Myriad new tax credits make the USA one of the world’s most promising markets for electrolyser and green hydrogen-fuelling technology – and set the country on course to reduce CO2 emissions by 40% compared to 2005 levels.
America has gone from being a climate no-hoper to a green-transition leader in a matter of weeks with the entering into law of the Inflation Reduction Act (IRA). The instrument provides nearly $370bn in climate funding.
$27bn of this will fund a new climate bank, with McKinsey estimating that every dollar to come out of the lender will unleash a further $7-10 of private-sector investment. In the words of Senator Ed Markey, this money is the “half loaf” that will “give us the sustenance we need to get the whole loaf”, which is net-zero emissions by 2050.
“There is great excitement all around. We’ve been waiting for the dam to break on hydrogen for some time. Now we can say to clients that green hydrogen is the way to go not just because it’s the right thing to do, but also because it’s the most economic thing to do,” says Kathy Ayers, VP Research and Development at Nel.
The IRA tax credits will make it cheaper for low and middle-income Americans in particular to get their hands on clean technology such as heat pumps, zero-emissions vehicles, and solar panels. Incentives will also prioritise communities where fossil fuels are the main source of income, and create jobs predominantly in unionised industries.
It is this focus on disadvantaged communities that really has the potential to win over those Americans who are not yet convinced of the need for urgent action on climate change.
The effect of the IRA will be a dramatic lowering of the costs of renewable power and related infrastructure. Contrast this with the fossil-fuel industry, where prices have remained the same for the past 140 years if you adjust for inflation.
When it comes to clean-hydrogen industry, the instruments to note are:
- 10-year production tax credit, worth up to $3 per kg of green hydrogen, available even if the electricity used to generate the hydrogen comes from renewable-energy sources claiming existing renewable-energy tax credits.
- Investment tax credit for energy-storage technology including hydrogen, with a headline rate of 6% of qualifying costs. If certain other requirements are satisfied, such as apprenticeship and wage agreements, that figure can rise to 30%.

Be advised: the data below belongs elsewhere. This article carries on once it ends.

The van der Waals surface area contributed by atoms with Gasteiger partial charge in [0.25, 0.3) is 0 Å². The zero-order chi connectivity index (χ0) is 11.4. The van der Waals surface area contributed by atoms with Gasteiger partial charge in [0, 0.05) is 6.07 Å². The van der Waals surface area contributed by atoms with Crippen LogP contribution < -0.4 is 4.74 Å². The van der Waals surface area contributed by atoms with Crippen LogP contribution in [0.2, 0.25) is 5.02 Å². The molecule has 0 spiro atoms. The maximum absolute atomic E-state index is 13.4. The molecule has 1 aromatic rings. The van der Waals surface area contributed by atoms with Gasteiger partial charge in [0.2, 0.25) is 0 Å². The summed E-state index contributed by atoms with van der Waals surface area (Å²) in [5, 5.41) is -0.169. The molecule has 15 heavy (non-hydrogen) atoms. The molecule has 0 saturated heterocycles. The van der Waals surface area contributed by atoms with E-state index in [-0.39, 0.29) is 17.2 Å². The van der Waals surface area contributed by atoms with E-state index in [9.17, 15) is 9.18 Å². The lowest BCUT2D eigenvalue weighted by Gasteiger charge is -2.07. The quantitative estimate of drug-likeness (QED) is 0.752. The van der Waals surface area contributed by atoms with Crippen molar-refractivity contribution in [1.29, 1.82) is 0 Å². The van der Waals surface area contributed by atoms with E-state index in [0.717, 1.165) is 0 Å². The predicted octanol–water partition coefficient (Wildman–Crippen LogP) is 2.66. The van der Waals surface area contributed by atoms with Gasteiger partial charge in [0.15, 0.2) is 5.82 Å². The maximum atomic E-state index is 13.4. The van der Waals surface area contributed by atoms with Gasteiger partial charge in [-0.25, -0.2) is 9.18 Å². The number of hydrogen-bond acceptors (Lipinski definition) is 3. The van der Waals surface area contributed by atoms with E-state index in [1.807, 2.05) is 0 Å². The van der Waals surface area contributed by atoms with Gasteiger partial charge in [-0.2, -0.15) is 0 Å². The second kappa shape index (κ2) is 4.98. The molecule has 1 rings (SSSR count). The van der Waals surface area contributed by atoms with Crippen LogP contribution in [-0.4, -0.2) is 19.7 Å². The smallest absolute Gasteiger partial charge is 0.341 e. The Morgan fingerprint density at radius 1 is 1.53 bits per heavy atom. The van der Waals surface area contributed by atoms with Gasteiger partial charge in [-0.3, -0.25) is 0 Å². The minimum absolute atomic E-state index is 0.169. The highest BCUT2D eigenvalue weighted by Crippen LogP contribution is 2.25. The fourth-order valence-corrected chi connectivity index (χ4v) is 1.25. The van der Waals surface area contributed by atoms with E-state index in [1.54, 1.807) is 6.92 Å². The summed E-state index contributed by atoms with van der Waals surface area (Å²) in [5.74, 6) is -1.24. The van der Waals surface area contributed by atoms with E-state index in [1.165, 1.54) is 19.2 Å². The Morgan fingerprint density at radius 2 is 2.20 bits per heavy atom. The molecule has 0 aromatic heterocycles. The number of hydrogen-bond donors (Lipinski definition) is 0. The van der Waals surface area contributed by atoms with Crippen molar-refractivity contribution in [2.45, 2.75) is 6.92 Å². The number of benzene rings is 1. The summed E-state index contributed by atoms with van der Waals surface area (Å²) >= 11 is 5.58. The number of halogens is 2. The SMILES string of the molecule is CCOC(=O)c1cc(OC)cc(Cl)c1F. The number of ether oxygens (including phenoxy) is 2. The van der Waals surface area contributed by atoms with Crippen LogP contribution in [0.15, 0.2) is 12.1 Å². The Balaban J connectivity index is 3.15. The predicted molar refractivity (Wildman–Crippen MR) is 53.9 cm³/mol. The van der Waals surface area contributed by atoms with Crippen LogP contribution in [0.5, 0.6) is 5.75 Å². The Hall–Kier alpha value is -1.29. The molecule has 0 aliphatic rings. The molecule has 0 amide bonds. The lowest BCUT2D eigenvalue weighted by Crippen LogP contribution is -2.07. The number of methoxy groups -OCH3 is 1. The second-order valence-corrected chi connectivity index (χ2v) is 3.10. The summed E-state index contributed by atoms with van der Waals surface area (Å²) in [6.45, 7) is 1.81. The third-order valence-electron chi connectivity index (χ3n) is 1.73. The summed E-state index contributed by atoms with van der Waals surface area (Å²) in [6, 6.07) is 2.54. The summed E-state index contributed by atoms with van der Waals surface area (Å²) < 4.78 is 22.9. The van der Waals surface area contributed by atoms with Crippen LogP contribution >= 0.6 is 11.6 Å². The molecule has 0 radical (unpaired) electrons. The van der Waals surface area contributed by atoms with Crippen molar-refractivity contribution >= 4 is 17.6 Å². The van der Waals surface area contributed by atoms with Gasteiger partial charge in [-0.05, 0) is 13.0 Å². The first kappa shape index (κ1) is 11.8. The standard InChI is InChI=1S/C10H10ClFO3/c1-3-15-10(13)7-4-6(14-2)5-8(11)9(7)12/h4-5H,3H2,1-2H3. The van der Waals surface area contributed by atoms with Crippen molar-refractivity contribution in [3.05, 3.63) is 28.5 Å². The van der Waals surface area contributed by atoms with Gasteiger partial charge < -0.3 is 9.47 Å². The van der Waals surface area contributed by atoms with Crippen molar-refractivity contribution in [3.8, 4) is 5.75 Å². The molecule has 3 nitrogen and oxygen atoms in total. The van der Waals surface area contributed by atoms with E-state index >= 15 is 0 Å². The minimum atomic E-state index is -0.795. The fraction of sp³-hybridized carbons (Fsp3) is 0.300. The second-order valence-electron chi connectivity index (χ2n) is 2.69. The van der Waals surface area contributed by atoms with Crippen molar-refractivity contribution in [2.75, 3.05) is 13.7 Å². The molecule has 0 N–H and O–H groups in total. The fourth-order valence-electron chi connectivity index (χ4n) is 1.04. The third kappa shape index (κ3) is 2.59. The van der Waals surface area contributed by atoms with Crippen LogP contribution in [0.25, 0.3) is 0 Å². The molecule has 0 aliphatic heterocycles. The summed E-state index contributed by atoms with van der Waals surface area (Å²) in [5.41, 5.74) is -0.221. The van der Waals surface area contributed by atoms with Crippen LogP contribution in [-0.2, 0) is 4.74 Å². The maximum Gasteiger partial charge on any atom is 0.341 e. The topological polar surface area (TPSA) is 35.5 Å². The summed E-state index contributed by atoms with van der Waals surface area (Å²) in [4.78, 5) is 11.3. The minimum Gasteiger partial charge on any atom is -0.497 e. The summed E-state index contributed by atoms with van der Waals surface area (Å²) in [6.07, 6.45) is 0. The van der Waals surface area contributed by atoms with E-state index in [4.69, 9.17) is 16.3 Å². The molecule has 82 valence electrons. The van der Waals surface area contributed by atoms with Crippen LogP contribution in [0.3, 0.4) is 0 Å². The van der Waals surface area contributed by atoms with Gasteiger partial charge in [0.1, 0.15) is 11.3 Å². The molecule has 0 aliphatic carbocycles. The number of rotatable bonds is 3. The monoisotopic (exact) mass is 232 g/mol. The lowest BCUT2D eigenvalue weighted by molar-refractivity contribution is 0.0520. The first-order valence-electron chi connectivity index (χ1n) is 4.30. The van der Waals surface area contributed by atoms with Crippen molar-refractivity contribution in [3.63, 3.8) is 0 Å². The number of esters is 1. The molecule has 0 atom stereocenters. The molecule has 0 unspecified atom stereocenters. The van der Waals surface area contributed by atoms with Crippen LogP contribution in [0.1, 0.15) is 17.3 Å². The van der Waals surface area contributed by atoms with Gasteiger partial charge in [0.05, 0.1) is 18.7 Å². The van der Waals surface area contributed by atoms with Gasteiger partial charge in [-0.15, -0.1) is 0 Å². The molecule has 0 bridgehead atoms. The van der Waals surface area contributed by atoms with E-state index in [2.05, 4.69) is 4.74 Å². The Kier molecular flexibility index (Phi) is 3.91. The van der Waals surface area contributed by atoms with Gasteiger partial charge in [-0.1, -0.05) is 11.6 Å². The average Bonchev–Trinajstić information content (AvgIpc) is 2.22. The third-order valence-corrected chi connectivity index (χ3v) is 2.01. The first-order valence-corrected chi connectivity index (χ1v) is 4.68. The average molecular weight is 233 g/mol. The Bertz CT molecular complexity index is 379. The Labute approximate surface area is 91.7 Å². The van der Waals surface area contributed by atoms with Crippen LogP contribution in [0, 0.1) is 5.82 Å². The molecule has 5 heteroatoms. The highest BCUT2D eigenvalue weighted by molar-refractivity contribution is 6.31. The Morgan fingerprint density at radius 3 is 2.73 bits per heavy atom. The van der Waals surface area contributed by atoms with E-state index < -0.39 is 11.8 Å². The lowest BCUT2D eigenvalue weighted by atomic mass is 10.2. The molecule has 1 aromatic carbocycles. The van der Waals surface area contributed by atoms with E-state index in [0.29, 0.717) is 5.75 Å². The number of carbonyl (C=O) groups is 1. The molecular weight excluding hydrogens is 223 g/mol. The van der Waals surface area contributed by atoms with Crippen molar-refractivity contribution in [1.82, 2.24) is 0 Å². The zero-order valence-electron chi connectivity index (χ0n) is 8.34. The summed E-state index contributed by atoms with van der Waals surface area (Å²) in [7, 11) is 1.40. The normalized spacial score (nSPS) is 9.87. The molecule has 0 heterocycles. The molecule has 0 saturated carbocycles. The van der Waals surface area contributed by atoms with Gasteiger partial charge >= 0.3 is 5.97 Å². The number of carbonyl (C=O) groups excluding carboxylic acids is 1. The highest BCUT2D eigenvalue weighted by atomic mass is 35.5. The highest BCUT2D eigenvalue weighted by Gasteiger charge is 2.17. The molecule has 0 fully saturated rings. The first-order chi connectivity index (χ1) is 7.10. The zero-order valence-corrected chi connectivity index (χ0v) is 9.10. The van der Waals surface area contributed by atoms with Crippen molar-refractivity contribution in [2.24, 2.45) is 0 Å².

- Clean-vehicle credits for both electric and hydrogen-fuel-cell vehicles, with a new tax credit for commercial vehicles. Hydrogen-powered trucks already benefit from a lower total cost of ownership compared to battery-electric vehicles, with lower weight implying less wear and tear, and faster refuelling times.
- Refuelling property for alternative fuels tax credit, worth up to 30% of the property’s cost with a cap of $100,000 per unit. This provision is bound to expand the hydrogen fuelling-station network.
“The production tax credit in particular effectively bridges the cost gap between fossil-based hydrogen and green hydrogen in America. This is particularly the case in key parts of the US with growing renewable-power availability such as California, where Nel already has a significant presence,” Ayers says.
Other parts of America are also looking for opportunities to capitalise on the tax credits that the IRA makes available including Texas, where there is much wind power; the Pacific North West region with its abundant hydropower; and the nuclear-power heartlands of Ohio, Indiana and Illinois.
The enactment of America’s biggest piece of climate legislation to date follows significant progress in the North American market for Nel, with the company’s biggest electrolyser order to date announced in July this year. The 200MW stack, worth €45m ($46m) and potentially twice that amount with additional hardware, will go live in 2024.